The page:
CUAVA1
Original Published Date: 
Tuesday, August 31, 2021

Full article issued by the ARC Training Centre for CubeSats, Uncrewed Aerial Vehicles and their Applications (CUAVA).

CUAVA-1, an Australian spacecraft designed and built by a team at the ARC Training Centre for CubeSats, Uncrewed Aerial Vehicles and their Applications (CUAVA), has been launched onboard a Space-X Falcon 9 SpX-23 rocket on 29 August 2021 from the Kennedy Space Center at Cape Canaveral, Florida. This first mission is one of many expected to help pave the way for the development of a sustained commercial and scientific space industry in NSW and Australia.

CUAVA-1 has four experimental payloads intended to give scientists and research students fresh insights from near-Earth orbit during its 12-month mission. They are designed to:

  • investigate Earth’s plasma environment and space weather using onboard radiation detectors
  • observe Earth using novel imaging technology
  • test equipment designed for use in a future satellite that will search for signs of life on planets around Alpha Centauri, our nearest star system
  • link with the international amateur radio union for education and outreach.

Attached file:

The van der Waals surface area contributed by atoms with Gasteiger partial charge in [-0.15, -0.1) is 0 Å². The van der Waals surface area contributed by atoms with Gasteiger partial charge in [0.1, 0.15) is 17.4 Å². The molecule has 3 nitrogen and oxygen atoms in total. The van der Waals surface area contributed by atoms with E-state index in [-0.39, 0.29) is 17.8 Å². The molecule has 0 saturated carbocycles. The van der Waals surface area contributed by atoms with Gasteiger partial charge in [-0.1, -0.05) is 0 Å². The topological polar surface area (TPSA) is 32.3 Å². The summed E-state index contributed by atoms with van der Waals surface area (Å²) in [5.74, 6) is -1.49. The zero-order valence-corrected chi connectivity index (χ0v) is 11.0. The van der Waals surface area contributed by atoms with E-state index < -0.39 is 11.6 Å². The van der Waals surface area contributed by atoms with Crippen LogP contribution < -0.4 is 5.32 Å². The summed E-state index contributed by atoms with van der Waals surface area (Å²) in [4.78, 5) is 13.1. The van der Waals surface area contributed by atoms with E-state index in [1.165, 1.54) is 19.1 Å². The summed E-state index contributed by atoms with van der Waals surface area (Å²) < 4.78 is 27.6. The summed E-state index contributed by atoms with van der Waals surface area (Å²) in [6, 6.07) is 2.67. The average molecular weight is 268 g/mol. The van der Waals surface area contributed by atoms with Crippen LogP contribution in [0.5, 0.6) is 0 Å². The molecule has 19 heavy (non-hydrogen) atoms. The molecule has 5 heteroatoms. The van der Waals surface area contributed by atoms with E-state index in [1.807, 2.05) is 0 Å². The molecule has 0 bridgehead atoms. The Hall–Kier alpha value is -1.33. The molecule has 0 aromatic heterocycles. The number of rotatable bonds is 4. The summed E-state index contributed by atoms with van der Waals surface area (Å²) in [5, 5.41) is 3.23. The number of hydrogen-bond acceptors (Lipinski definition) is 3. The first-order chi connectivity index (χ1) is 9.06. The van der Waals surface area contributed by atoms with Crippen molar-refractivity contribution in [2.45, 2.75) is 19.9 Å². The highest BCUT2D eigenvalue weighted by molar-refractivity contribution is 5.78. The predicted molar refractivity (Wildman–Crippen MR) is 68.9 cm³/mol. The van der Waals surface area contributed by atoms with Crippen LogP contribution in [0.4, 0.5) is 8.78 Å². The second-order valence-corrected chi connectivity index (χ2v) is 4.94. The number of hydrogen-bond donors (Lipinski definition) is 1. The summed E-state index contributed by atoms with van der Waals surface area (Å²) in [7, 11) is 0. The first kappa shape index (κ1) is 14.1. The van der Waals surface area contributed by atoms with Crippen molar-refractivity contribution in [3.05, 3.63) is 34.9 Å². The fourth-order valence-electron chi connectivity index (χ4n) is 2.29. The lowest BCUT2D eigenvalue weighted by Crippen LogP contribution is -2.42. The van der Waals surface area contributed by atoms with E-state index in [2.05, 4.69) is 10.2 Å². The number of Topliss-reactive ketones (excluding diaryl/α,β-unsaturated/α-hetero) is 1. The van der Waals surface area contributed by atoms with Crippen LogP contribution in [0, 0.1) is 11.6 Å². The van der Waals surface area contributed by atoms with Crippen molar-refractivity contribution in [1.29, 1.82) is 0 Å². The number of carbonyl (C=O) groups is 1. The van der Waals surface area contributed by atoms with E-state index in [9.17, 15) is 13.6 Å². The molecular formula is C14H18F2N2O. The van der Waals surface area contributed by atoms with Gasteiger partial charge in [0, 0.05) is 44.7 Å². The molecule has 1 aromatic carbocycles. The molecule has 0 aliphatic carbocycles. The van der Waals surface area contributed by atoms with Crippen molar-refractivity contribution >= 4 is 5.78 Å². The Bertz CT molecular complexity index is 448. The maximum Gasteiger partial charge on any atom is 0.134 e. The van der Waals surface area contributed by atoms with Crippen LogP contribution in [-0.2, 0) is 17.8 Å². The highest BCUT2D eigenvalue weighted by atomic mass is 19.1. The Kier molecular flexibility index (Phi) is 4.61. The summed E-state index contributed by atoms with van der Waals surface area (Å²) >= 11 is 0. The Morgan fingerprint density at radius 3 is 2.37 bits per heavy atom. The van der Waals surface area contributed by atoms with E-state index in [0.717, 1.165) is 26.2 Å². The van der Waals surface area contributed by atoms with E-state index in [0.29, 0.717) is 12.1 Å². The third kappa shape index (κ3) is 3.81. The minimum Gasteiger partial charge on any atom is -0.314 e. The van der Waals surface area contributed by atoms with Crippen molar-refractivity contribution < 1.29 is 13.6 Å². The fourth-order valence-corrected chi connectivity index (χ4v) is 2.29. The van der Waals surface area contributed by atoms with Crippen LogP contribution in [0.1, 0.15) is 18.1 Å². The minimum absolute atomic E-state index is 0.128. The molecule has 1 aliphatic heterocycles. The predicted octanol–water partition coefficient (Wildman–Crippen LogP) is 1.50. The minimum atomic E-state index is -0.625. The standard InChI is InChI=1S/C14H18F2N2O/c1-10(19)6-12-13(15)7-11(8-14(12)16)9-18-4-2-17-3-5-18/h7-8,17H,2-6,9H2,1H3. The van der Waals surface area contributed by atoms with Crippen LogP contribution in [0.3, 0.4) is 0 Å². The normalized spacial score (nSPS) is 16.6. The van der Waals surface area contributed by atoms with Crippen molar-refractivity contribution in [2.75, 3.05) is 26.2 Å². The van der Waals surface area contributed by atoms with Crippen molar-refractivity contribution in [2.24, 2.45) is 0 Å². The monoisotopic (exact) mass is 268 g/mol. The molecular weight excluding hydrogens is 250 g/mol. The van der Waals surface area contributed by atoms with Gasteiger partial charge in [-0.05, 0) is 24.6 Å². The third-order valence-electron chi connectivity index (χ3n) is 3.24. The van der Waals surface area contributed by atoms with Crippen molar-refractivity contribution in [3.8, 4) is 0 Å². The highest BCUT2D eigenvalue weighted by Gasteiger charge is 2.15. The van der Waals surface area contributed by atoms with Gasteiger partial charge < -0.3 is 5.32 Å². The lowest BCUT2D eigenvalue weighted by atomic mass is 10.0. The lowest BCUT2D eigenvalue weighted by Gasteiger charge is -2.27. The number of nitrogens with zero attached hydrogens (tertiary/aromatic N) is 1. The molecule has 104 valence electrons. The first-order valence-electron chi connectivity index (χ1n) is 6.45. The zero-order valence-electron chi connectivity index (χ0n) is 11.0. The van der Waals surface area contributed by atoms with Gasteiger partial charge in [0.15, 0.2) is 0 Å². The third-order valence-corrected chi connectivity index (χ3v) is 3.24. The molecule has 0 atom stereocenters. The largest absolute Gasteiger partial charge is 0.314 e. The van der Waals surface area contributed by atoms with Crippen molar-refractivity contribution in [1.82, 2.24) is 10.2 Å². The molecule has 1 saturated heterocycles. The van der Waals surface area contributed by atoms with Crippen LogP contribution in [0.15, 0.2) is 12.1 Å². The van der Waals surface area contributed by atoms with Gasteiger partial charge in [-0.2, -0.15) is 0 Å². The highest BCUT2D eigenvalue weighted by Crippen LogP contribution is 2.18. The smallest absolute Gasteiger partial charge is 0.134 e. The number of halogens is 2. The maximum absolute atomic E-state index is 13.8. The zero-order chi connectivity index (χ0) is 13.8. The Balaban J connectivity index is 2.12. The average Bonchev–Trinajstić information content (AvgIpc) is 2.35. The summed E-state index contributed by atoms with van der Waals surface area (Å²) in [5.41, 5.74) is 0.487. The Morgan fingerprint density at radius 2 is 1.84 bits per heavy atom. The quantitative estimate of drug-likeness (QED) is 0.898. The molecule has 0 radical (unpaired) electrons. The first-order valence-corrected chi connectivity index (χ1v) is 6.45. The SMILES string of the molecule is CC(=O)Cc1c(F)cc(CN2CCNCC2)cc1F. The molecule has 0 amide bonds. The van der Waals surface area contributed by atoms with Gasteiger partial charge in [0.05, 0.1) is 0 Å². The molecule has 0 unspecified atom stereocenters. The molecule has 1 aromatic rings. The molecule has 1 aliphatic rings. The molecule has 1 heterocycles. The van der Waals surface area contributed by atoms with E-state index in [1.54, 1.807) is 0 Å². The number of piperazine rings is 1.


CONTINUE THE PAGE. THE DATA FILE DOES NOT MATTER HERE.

ARC CEO Professor Sue Thomas said the launch was a significant outcome from the Training Centre. 

'We increasingly rely on access to space for vital data and services, and a skilled workforce is required to grow the sector and capitalise on global opportunities – it is exciting to see CUAVA undertaking this essential research.'

On 6 October 2021 the deployment of the satellite into orbit from the Japanese experiment module "Kibo" was livestreamed on YouTube.

CUAVA is funded under the ARC’s Industrial Transformation Training Centres scheme which fosters close partnerships between researchers and end-users to provide innovative Higher Degree by Research and postdoctoral training for industries that are vital to Australia’s future.

Photo credit: 

Mock-up of CUAVA-1 satellite in orbit 400 kilometres above Earth after deployment from the ISS.